Glad the fat hasn't run out yet. It's what gives the English fish and chip its distinctive taste. We were poorly served with chippies in the area, all in all -- you had to go to a good one at the top end of Portobello Road or to the actual posh ones at Notting Hill -- forgotten its name, but you had to book to get in much of the time. The best chippy in London when I was last there for any length of time is a secret I have learned to keep.
                        It's almost next door to one of the very best vegetarian Thali houses.
                        The second best chippy is the North Sea. If you're a taxi driver, you'll know where I'm talking about...
                        God, I miss the English chippy, even though it has reached its apotheosis in New England -- Boston and the coast of Maine especially -- where the porter's about the best, too. America is capable of producing some of the most degenerate ethnic cuisine inthe world and some of the finest,
                        depending, I suppose, on the experience and the will. However, that doesn't do me much good in Austin, since I don't like barbeque and I'm
                        allergic to Tex-Mex.
                        But I digress...

                        Pre-order or Buy my latest titles in Europe:
                        The Whispering Swarm: Book One of the Sanctuary of the White Friars - The Laughter of Carthage - Byzantium Endures - London Peculiar and Other Nonfiction
                        Doctor Who: The Coming of the Terraphiles - Kizuna: Fiction for Japan - Modem Times 2.0 - The Sunday Books - The Sundered Worlds


                        Pre-order or Buy my latest titles in the USA:
                        The Laughter of Carthage - Byzantium Endures - London Peculiar and Other Nonfiction - The Sunday Books - Doctor Who: The Coming of the Terraphiles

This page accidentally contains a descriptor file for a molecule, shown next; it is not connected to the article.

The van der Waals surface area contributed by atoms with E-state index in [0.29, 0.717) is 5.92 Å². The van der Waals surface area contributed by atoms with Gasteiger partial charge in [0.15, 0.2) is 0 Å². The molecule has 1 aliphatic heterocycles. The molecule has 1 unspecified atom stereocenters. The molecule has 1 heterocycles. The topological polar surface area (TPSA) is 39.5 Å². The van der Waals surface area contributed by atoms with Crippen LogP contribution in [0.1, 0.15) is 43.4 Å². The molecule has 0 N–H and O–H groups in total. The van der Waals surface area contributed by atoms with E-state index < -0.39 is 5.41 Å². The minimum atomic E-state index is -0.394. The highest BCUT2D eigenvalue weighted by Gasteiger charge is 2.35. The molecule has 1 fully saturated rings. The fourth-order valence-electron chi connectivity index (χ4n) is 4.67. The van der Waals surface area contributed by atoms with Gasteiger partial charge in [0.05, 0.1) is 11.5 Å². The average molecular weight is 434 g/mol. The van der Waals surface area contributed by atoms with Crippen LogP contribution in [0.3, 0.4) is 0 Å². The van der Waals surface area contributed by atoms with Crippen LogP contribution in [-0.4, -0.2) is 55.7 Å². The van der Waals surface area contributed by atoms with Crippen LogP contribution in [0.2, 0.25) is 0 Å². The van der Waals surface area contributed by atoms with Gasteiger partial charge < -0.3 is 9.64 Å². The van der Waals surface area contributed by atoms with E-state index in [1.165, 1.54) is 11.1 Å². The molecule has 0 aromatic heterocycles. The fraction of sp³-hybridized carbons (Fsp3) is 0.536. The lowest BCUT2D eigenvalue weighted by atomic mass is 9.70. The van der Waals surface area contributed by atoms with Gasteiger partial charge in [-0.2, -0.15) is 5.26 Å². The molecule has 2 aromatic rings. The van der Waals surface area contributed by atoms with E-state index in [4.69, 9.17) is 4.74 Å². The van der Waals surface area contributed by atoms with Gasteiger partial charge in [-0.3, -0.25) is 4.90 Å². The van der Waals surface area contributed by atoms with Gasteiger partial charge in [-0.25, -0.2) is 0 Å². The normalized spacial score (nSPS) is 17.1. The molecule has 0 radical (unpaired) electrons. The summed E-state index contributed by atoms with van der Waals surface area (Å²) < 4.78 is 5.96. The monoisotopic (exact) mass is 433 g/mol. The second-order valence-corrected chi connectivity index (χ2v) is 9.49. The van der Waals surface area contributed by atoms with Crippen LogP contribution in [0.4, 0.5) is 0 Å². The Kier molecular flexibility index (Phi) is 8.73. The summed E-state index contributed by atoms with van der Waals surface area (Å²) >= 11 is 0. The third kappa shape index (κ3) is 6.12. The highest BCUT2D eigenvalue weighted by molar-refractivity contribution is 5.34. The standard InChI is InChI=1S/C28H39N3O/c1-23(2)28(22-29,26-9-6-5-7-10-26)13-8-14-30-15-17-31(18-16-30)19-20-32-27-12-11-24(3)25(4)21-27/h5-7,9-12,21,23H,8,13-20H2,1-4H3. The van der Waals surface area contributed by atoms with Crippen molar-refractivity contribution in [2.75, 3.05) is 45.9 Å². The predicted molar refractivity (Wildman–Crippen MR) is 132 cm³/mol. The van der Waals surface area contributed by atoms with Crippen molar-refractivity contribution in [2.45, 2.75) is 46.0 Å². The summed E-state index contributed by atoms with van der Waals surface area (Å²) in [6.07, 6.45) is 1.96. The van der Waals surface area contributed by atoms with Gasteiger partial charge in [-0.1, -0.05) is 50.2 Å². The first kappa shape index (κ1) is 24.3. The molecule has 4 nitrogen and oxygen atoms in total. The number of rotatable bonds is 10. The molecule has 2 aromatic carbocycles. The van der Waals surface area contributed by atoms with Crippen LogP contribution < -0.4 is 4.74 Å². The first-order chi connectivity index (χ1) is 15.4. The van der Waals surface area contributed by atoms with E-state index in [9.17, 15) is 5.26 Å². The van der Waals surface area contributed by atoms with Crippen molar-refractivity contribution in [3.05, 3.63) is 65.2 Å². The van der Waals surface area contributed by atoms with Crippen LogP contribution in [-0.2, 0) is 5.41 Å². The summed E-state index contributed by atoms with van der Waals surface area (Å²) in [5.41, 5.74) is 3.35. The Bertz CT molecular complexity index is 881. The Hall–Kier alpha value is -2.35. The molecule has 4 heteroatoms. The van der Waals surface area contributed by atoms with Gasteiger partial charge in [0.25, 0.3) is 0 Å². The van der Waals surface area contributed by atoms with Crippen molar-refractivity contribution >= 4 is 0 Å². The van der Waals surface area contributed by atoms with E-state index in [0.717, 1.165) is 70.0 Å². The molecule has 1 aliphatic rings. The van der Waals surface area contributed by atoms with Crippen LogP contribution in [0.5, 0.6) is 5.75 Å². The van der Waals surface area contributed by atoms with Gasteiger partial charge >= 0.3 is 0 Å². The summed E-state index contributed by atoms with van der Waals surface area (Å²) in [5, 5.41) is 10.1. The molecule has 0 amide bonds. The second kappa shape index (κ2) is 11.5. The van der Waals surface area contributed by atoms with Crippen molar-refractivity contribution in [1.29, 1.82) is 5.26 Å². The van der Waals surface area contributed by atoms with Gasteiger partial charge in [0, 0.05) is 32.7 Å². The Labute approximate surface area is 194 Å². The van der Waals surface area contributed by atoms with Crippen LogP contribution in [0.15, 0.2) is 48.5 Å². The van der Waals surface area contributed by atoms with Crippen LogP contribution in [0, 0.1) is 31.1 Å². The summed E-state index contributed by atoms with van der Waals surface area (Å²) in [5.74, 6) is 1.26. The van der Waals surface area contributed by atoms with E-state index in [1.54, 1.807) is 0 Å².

Kizuna: Fiction for Japan - The Sundered Worlds - The Winds of Limbo - Modem Times 2.0 - Elric: Swords and Roses

                        Comment


                        • #13
                          My recollections as to the best chippy in London are of The Rock and Sole Plaice (snappy, huh?) in Covent Garden. As with many of the best traditional British food outlets, in was actually run by Italians. This dated from the time when it was economically feasible to run a chippy in such a location.

                          There was a fine chippy just outside the campus of the university I went to. It was traditionally run by entrepreneurial graduates of said university, who would buy the place, make vast sums of money, then sell it on to the next lot.

                          There is, fortunately, an award-winning chippy on my local high street. This particular bastion of Olde Englishe Fayre is in fact run by aimiable Eastern Europeans, and more power to 'em. All this talk has made me decide to go and collect my lunch from there today. I'd do so right now, except it's about 9.30 in the morning.

                          Mike, did you ever actually eat at the Mountain Grill!? The sign was still up when I lived in Ladbroke Road in the early 80s, but I couldn't really tell if the place was still open for business. This may have been part of its vibe, of course...

                          Happened to pass by the old Derry and Toms building just the other day (now some faceless House of Fraser outlet). I understand the roof garden is still there and hireable. Now there's the venue for a Cornelius party, I'd have thought. Time was when I'd think of going to such a thing dressed as Jerry. Later I think I looked more like Shakey Mo Collier. These days I'd be lucky to pass for Major Nye.

                          M, can you now reveal who Mo was based on?!

                          Comment


                          • #14